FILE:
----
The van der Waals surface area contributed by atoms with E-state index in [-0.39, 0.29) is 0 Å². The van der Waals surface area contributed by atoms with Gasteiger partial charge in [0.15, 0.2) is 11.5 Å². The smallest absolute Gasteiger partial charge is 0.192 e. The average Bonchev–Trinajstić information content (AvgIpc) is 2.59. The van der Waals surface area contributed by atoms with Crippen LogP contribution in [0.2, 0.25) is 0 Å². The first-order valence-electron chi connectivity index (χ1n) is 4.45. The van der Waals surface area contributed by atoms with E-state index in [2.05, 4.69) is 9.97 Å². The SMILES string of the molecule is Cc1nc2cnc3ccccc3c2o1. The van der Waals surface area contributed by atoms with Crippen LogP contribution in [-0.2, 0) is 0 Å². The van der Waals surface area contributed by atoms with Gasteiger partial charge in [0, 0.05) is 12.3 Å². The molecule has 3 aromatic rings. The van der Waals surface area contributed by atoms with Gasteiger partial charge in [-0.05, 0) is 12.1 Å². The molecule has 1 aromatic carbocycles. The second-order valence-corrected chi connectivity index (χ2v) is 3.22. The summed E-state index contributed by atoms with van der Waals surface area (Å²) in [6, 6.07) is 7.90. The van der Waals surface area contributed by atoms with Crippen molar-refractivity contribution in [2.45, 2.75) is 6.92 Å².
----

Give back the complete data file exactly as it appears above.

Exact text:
The van der Waals surface area contributed by atoms with E-state index in [-0.39, 0.29) is 0 Å². The van der Waals surface area contributed by atoms with Gasteiger partial charge in [0.15, 0.2) is 11.5 Å². The smallest absolute Gasteiger partial charge is 0.192 e. The average Bonchev–Trinajstić information content (AvgIpc) is 2.59. The van der Waals surface area contributed by atoms with Crippen LogP contribution in [0.2, 0.25) is 0 Å². The first-order valence-electron chi connectivity index (χ1n) is 4.45. The van der Waals surface area contributed by atoms with E-state index in [2.05, 4.69) is 9.97 Å². The SMILES string of the molecule is Cc1nc2cnc3ccccc3c2o1. The van der Waals surface area contributed by atoms with Crippen LogP contribution in [-0.2, 0) is 0 Å². The van der Waals surface area contributed by atoms with Gasteiger partial charge in [0, 0.05) is 12.3 Å². The molecule has 3 aromatic rings. The van der Waals surface area contributed by atoms with Gasteiger partial charge in [-0.05, 0) is 12.1 Å². The molecule has 1 aromatic carbocycles. The second-order valence-corrected chi connectivity index (χ2v) is 3.22. The summed E-state index contributed by atoms with van der Waals surface area (Å²) in [6, 6.07) is 7.90. The van der Waals surface area contributed by atoms with Crippen molar-refractivity contribution in [2.45, 2.75) is 6.92 Å².